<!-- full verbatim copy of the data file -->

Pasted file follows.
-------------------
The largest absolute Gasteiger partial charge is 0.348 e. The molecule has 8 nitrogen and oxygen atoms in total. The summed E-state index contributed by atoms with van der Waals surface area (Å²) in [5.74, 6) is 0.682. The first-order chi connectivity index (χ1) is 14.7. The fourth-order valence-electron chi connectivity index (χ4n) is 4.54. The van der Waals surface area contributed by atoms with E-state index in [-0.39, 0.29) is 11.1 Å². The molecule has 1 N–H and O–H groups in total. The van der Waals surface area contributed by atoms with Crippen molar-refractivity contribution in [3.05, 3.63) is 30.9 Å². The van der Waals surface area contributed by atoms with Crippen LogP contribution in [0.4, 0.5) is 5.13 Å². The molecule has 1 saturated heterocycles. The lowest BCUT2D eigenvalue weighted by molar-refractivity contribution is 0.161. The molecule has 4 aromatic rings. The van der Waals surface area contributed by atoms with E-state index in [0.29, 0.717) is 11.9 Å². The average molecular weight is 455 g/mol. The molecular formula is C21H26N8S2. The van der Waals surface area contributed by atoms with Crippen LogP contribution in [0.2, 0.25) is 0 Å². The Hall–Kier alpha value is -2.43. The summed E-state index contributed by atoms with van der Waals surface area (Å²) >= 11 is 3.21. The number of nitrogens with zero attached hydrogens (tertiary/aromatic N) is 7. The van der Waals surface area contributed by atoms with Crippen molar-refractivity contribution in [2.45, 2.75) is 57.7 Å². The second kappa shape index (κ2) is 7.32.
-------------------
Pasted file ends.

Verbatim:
The largest absolute Gasteiger partial charge is 0.348 e. The molecule has 8 nitrogen and oxygen atoms in total. The summed E-state index contributed by atoms with van der Waals surface area (Å²) in [5.74, 6) is 0.682. The first-order chi connectivity index (χ1) is 14.7. The fourth-order valence-electron chi connectivity index (χ4n) is 4.54. The van der Waals surface area contributed by atoms with E-state index in [-0.39, 0.29) is 11.1 Å². The molecule has 1 N–H and O–H groups in total. The van der Waals surface area contributed by atoms with Crippen molar-refractivity contribution in [3.05, 3.63) is 30.9 Å². The van der Waals surface area contributed by atoms with Crippen LogP contribution in [0.4, 0.5) is 5.13 Å². The molecule has 1 saturated heterocycles. The lowest BCUT2D eigenvalue weighted by molar-refractivity contribution is 0.161. The molecule has 4 aromatic rings. The van der Waals surface area contributed by atoms with E-state index in [0.29, 0.717) is 11.9 Å². The average molecular weight is 455 g/mol. The molecular formula is C21H26N8S2. The van der Waals surface area contributed by atoms with Crippen LogP contribution in [0.2, 0.25) is 0 Å². The Hall–Kier alpha value is -2.43. The summed E-state index contributed by atoms with van der Waals surface area (Å²) >= 11 is 3.21. The number of nitrogens with zero attached hydrogens (tertiary/aromatic N) is 7. The van der Waals surface area contributed by atoms with Crippen molar-refractivity contribution in [2.45, 2.75) is 57.7 Å². The second kappa shape index (κ2) is 7.32.